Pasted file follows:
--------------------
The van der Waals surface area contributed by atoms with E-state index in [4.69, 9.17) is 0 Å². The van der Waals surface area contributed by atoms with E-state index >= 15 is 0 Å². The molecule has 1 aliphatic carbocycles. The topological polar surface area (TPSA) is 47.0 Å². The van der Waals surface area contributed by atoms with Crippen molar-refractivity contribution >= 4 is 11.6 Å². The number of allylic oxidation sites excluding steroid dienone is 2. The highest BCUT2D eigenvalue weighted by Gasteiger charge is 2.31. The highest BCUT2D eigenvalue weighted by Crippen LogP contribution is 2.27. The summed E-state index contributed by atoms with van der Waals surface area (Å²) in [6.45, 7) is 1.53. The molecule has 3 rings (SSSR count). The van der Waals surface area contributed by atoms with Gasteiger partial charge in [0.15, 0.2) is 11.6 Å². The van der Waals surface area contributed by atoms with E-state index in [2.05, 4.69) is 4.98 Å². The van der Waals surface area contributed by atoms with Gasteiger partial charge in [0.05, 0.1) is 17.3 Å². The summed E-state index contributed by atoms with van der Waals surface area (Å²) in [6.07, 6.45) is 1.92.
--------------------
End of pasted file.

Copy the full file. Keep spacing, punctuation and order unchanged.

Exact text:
The van der Waals surface area contributed by atoms with E-state index in [4.69, 9.17) is 0 Å². The van der Waals surface area contributed by atoms with E-state index >= 15 is 0 Å². The molecule has 1 aliphatic carbocycles. The topological polar surface area (TPSA) is 47.0 Å². The van der Waals surface area contributed by atoms with Crippen molar-refractivity contribution >= 4 is 11.6 Å². The number of allylic oxidation sites excluding steroid dienone is 2. The highest BCUT2D eigenvalue weighted by Gasteiger charge is 2.31. The highest BCUT2D eigenvalue weighted by Crippen LogP contribution is 2.27. The summed E-state index contributed by atoms with van der Waals surface area (Å²) in [6.45, 7) is 1.53. The molecule has 3 rings (SSSR count). The van der Waals surface area contributed by atoms with Gasteiger partial charge in [0.15, 0.2) is 11.6 Å². The van der Waals surface area contributed by atoms with E-state index in [2.05, 4.69) is 4.98 Å². The van der Waals surface area contributed by atoms with Gasteiger partial charge in [0.05, 0.1) is 17.3 Å². The summed E-state index contributed by atoms with van der Waals surface area (Å²) in [6.07, 6.45) is 1.92.